You’re really making me watch an episode with Matt Hughes in it, eh? That’s what’s up? Okay, TUF, okay. In the interest of full disclosure, let me say a few words first.
I’m not playing the contrarian by saying I don’t like Hughes. There are a large majority of fight fans who recognize that he’s one of the twenty greatest professional mixed martial artists of all time and also one of the biggest douche bags in any sport. My opinion of Hughes might be unfairly skewed by how he was portrayed as a coach on TUF 6, Sean McCorkle’s review of his biography, and his long time rivalry with my fellow Canadian Georges St-Pierre.
Obviously I’ve never met the man, but there’s no shaking the feeling that he’s this holier than thou art prima donna who still probably can’t resist dishing out a good wedgie. I don’t know. Maybe he’s grown up. Maybe, like BJ Penn, he’s an older, wiser man than when he was on top of the UFC. Maybe.
I’m going to assume he’s the same old piece of s**t he’s always been though. Just remember, I’m doing this because I love you guys (and I hate myself apparently).
All everyone is talking about this week is what happened in the fight and for good reason: I’ve never seen anything like it in MMA, much less TUF. The fight and the aftermath take up about 80% of the episode. There are a few other things worth mentioning.
This week’s competitors, Ian Stephens (Team Edgar, 1st overall) and Roger Zapata (Team Penn, 8th overall) are driven by familial dedication, albeit for different reasons. Stephens’s father was in the air conditioner business. He was involved in an electrical accident that, unfortunately, did not make him become all blue like Jamie Foxx. Stephens was only six years old. He prides himself on making something from nothing.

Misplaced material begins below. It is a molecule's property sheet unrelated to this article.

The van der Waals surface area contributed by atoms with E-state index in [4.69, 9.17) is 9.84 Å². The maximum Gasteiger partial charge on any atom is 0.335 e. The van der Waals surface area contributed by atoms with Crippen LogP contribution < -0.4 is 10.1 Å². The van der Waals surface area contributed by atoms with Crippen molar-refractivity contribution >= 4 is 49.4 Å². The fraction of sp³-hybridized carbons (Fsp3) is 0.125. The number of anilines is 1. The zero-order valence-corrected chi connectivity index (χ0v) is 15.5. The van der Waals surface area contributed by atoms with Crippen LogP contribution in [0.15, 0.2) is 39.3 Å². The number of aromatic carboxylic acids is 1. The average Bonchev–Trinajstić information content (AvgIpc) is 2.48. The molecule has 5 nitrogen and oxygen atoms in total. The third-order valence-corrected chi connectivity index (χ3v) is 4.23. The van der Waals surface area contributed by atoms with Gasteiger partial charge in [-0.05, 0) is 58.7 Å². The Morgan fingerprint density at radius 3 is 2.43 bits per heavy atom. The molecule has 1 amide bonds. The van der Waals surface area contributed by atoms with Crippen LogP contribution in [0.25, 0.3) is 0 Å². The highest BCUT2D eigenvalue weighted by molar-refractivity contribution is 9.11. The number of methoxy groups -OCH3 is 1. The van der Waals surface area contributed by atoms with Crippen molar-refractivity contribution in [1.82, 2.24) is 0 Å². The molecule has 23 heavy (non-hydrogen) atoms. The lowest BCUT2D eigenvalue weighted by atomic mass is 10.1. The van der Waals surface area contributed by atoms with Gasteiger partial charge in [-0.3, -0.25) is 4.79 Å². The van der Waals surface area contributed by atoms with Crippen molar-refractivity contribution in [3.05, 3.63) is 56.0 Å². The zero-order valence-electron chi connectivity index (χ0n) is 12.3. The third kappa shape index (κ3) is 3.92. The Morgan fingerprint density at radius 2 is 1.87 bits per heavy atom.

Zapata is on the other side of things, having had to leave his daughter just days after she was born so he could be on the show. He talks to Tim Williams about how he can’t wait to see what colour her eyes changed and how she peed on him while taking a picture. It’s a sweet moment. Williams caps off the heartfelt conversation by letting us all know that he “has to take a fat s**t”. Well alright then. Maybe I should have just skipped to the fight. Ah, I’m sure it can’t get any worse…
As disappointed as I was that Penn and Frankie Edgar were friends, it’s nothing compared to finding out that Penn and Hughes get along too. Damn it. I always imagined that Penn enjoyed choking the life out of Hughes and punching his fool head in. Subdued, gracious Penn is not doing it for me at all. He sounds…retired.
Somehow we don’t get the magic of Hughes and Todd Monaghan in the same room. A missed opportunity if there ever was one. Hughes is complimentary of Zapata’s wrestling. I’m guessing nobody told him about how Zapata dissed the sport last time. Overall, it’s not an unbearable guest appearance, probably because they didn’t let Hughes say much.
Other than that there’s a ton of stock footage and generic tough talk (TUF talk?) from Stephens and Zapata. There doesn’t seem to be any sort of grudge; in fact, I’m not sure these two have met based on their testimonials. You can almost see the editors digging their fingers into the footage to stretch it out as much as possible. They don’t even bother with a #HowDoYouKFC segment this week. Such a shame.
News flash: Stephens wants a takedown. The first shot comes a minute in and Zapata defends it surprisingly well. Stephens has a waist lock for a while and it isn’t until he executes an unorthodox slam that he actually scores:
Now there were two ways to judge this fight and neither is 100% correct or incorrect. One way is to reward control and submission attempts, which would have given Stephens both rounds in a landslide. He was locked on to Zapata like a remora, taking his back at will. He was always going for a submission or at least attempting to improve his position. He definitely could have mixed in more strikes and maybe committed more to his sub attempts. As it was, he was focused on maintaining position. It’s hard to blame Stephens when dominant positions usually win fights.
The other way is to reward Zapata for his non-stop activity. Post-fight, he described his strategy of throwing punches and elbows from any position as “freestyle striking”. While it usually bothers me to see a fighter rewarded for attacks that do minimal damage, I’m not sure you can completely ignore what Zapata was doing either. Sure, Stephens was all over him, but Zapata was definitely hitting him even if he wasn’t hurting him.